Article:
All Things Considered

Weekdays, 4pm - 6pm; Weekends, 5pm - 6pm

All Things Consideredis a NPR radio newsmagazine that delivers in-depth reporting and transforms the way listeners understand current events and view the world. The program presents breaking news mixed with compelling analysis, insightful commentaries, interviews, and special -- sometimes quirky -- features.

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Goats and Soda
5:34 pm
Tue January 20, 2015

Africa's Soccer Tourney Takes Guinea's Mind Off Ebola

Guinea's defender Fode Camara (left) heads the ball over Ivory Coast's forward Wilfried Bony in the Africa Cup of Nations tournament.
Issouf Sanogo AFP/Getty Images

Originally published on Thu January 22, 2015 9:22 am

Red, gold and green – Guinea's national colors — filled the streets of the capital, Conakry, early this morning. Guineans of all ages proudly wore the colors on their T-shirts, headbands, dresses and shorts. Children, with their cheeks and foreheads painted, ran around the street cheering, blowing whistles and waving their nation's flags.

But by 3 p.m. the streets were dead.

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Around the Nation
5:34 pm
Tue January 20, 2015

French Quarter Sees Violent Crime Surge; Residents Demand Changes

New Orleans police officer Patrick Schneider patrols Bourbon Street in the heart of the French Quarter on Saturday.
Jason Saul WWNO

Originally published on Wed January 21, 2015 11:25 am

New Orleans' most visited neighborhood rarely sees the type of violent crime that plagues other parts of the city. Recently, several high-profile robberies have rattled the region and led to criticism of the police department and the mayor, both of whom are rethinking safety measures.

Over the next few weeks, more and more visitors will roam the city's famous French Quarter, drinks in hand, for Mardi Gras. In less than 2 square miles, the French Quarter combines hotels, restaurants, street performers, and all-night bars with historic homes and tight-knit neighbors.

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Middle East
5:34 pm
Tue January 20, 2015

Saudi Arabia Builds Iraq Border Wall To Protect Against ISIS

Originally published on Wed January 21, 2015 11:25 am

Copyright 2015 NPR. To see more, visit http://www.npr.org/.

Transcript

AUDIE CORNISH, HOST:

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Remembrances
4:38 pm
Tue January 20, 2015

Instant Replay Inventor Changed The Way We Watch Sports

Originally published on Wed January 21, 2015 11:25 am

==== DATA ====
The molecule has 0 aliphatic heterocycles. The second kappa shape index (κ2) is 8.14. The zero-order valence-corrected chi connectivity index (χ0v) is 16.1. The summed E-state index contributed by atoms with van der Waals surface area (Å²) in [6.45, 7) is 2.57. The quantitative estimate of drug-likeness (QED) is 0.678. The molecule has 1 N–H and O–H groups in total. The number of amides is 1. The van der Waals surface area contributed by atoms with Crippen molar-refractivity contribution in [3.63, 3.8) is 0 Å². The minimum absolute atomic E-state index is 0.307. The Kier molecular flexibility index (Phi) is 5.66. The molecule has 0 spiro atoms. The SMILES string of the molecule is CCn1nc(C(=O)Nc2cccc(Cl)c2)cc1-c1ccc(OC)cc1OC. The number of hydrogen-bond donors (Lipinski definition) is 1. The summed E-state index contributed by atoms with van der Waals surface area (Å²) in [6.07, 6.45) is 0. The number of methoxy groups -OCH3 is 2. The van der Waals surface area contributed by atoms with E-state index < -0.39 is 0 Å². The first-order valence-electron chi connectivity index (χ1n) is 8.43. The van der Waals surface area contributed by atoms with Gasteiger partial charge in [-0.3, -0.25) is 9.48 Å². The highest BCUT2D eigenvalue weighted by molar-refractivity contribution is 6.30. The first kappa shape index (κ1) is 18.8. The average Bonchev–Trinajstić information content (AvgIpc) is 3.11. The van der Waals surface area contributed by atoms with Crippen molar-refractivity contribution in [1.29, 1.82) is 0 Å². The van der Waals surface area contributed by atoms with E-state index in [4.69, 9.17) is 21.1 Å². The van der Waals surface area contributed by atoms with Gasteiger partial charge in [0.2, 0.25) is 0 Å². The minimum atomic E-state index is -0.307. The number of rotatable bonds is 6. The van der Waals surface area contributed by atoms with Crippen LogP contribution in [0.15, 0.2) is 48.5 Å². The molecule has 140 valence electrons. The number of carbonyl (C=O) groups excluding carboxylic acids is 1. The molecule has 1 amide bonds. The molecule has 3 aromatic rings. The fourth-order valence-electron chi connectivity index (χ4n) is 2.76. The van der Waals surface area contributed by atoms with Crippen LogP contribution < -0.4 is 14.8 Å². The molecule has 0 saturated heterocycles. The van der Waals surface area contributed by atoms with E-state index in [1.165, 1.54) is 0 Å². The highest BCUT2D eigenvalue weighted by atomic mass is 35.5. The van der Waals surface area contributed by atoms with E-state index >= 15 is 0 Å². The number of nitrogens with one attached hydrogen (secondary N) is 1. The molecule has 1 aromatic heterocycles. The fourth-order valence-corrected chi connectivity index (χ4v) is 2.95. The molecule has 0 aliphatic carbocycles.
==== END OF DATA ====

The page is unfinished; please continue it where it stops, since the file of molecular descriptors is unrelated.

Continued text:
Copyright 2015 NPR. To see more, visit http://www.npr.org/.

Transcript

ROBERT SIEGEL, HOST:

If you have watched any football on television recently then you have watched a lot of instant replay.

(SOUNDBITE OF ARCHIVED RECORDING)

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Middle East
4:37 pm
Tue January 20, 2015

Al Qaida, Houthi Rebels Push Yemen Toward Sectarian Conflict

Originally published on Wed January 21, 2015 11:25 am

Copyright 2015 NPR. To see more, visit http://www.npr.org/.

Transcript

AUDIE CORNISH, HOST:

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Media
4:28 pm
Tue January 20, 2015

U.K. Tabloid 'The Sun' Ends Topless Tradition

Originally published on Wed January 21, 2015 11:25 am

Copyright 2015 NPR. To see more, visit http://www.npr.org/.

Transcript

ROBERT SIEGEL, HOST:

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North Country News
11:15 pm
Mon January 19, 2015

Adirondack Dam Plan To Improve Salmon And Trout Habitat

Credit NYS DEC

The state Department of Environmental Conservation is taking public comments on plans to modify a dam on the Saranac River a few miles upstream from Lake Champlain.

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New England News
9:30 pm
Mon January 19, 2015

UVM Program Helps Refugees Cope With Emotional Pain

Credit Open Clip Art/Public Domain

A special program at the University of Vermont is helping some of the region's refugees cope with the emotional trauma they suffered before coming to the United States.

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New England News
7:45 pm
Mon January 19, 2015

Group To Propose 2-Cent Tax On Sugary Drinks

Credit WIkimedia Commons/Marlith

A coalition including more than 30 Vermont organizations is calling for an excise tax on sugary drinks.

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Author Interviews
6:05 pm
Mon January 19, 2015

Markets May Stumble Or Skyrocket, But This Economist Says Hold On Tight

Burton Malkiel, author of A Random Walk Down Wall Street, says investors in broadly based index funds do better in the long run than stock pickers.
Toby Richards AP

Originally published on Tue January 20, 2015 10:55 am

In 1973, Burton Malkiel published a very readable guide to investing called A Random Walk Down Wall Street. He didn't rest with the first edition, though. Over the past 42 years — as we've lived through bubbles and crashes, scandals and fads — Malkiel has returned more than a few times to his seminal Walk.

In fact, this year he plans to release the book's 11th edition.

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